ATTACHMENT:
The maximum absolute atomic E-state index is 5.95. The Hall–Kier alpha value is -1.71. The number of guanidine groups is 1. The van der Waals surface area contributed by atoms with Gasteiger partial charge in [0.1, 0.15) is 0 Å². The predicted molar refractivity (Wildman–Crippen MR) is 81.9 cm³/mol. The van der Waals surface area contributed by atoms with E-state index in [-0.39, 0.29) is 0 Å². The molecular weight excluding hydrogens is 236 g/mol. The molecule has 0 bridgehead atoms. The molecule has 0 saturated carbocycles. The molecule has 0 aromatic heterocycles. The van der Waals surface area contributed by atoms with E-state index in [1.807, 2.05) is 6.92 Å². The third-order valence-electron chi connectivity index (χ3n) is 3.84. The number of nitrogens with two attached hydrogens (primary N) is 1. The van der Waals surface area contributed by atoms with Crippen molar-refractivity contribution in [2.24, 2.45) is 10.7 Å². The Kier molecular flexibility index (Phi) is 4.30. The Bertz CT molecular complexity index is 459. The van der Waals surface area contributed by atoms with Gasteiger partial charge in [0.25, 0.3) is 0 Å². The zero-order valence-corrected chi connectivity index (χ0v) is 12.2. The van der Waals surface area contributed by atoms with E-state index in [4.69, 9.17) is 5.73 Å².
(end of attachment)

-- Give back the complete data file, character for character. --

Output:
The maximum absolute atomic E-state index is 5.95. The Hall–Kier alpha value is -1.71. The number of guanidine groups is 1. The van der Waals surface area contributed by atoms with Gasteiger partial charge in [0.1, 0.15) is 0 Å². The predicted molar refractivity (Wildman–Crippen MR) is 81.9 cm³/mol. The van der Waals surface area contributed by atoms with E-state index in [-0.39, 0.29) is 0 Å². The molecular weight excluding hydrogens is 236 g/mol. The molecule has 0 bridgehead atoms. The molecule has 0 saturated carbocycles. The molecule has 0 aromatic heterocycles. The van der Waals surface area contributed by atoms with E-state index in [1.807, 2.05) is 6.92 Å². The third-order valence-electron chi connectivity index (χ3n) is 3.84. The number of nitrogens with two attached hydrogens (primary N) is 1. The van der Waals surface area contributed by atoms with Crippen molar-refractivity contribution in [2.24, 2.45) is 10.7 Å². The Kier molecular flexibility index (Phi) is 4.30. The Bertz CT molecular complexity index is 459. The van der Waals surface area contributed by atoms with Gasteiger partial charge in [0.25, 0.3) is 0 Å². The zero-order valence-corrected chi connectivity index (χ0v) is 12.2. The van der Waals surface area contributed by atoms with E-state index in [4.69, 9.17) is 5.73 Å².